Matthew Lund Matthew Lund -5 years ago 159
Python Question

Is there any Python equivalent to partial classes?

Using "new" style classes (I'm in python 3.2) is there a way to split a class over multiple files? I've got a large class (which really should be a single class from an object-oriented design perspective, considering coupling, etc, but it'd be nice to split over a few files just for ease of editing the class.

Answer Source

If your problem really is just working with a large class in an editor, the first solution I'd actually look for is a better way to break down the problem. The second solution would be a better editor, preferably one with code folding.

That said, there are a couple of ways you might break up a class into multiple files. Python lets you use a folder as a module by putting an in it, which can then import things from other files. We'll use this capability in each solution. Make a folder called, say, bigclass first.

  1. In the folder put the various .py files that will eventually comprise your class. Each should contain functions and variable definitions for the eventual class, not classes. In in the same folder write the following to join them all together.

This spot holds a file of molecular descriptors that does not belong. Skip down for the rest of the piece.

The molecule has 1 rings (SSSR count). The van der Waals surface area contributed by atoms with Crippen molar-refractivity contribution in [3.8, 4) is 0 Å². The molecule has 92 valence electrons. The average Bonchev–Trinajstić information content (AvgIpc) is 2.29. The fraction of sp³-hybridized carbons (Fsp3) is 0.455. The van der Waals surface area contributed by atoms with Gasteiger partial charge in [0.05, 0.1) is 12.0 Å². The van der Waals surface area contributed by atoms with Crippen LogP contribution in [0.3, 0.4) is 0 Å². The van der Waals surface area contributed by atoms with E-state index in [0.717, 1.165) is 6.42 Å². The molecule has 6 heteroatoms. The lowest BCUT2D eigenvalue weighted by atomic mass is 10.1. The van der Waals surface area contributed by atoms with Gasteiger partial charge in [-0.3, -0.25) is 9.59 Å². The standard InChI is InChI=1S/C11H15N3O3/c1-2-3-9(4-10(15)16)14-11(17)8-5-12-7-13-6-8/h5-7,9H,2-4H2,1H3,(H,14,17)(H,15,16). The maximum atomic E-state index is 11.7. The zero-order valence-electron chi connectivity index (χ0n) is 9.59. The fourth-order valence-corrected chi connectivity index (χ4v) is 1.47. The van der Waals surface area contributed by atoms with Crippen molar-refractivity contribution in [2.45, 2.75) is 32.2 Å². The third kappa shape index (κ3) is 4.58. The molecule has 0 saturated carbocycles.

class Bigclass(object):
        from classdef1 import foo, bar, baz, quux
        from classdef2 import thing1, thing2
        from classdef3 import magic, moremagic
        # unfortunately, "from classdefn import *" is an error or warning
        num = 42   # add more members here if you like

    This has the advantage that you end up with a single class derived directly from object, which will look nice in your inheritance graphs.

  2. You could use multiple inheritance to combine the various parts of your class. In your individual modules you would write a class definition for Bigclass with parts of the class. Then in your write:

    import classdef1, classdef2, classdef3
    class Bigclass(classdef1.Bigclass, classdef2.Bigclass, classdef3.Bigclass):
        num = 42   # add more members if desired
  3. If the multiple inheritance becomes an issue, you can use single inheritance: just have each class inherit from another one in chain fashion. Assuming you don't define anything in more than one class, the order doesn't matter. For example, would be like:

    import classdef1
    class Bigclass(classdef1.Bigclass):
         # more member defs here

    classdef3 would import Bigclass from classdef2 and add to it, and so on. Your would just import the last one:

    from classdef42 import Bigclass

I'd generally prefer #1 because it's more explicit about what members you're importing from which files but any of these solutions could work for you.

To use the class in any of these scenarios you can just import it, using the folder name as the module name: from bigclass import Bigclass

Recommended from our users: Dynamic Network Monitoring from WhatsUp Gold from IPSwitch. Free Download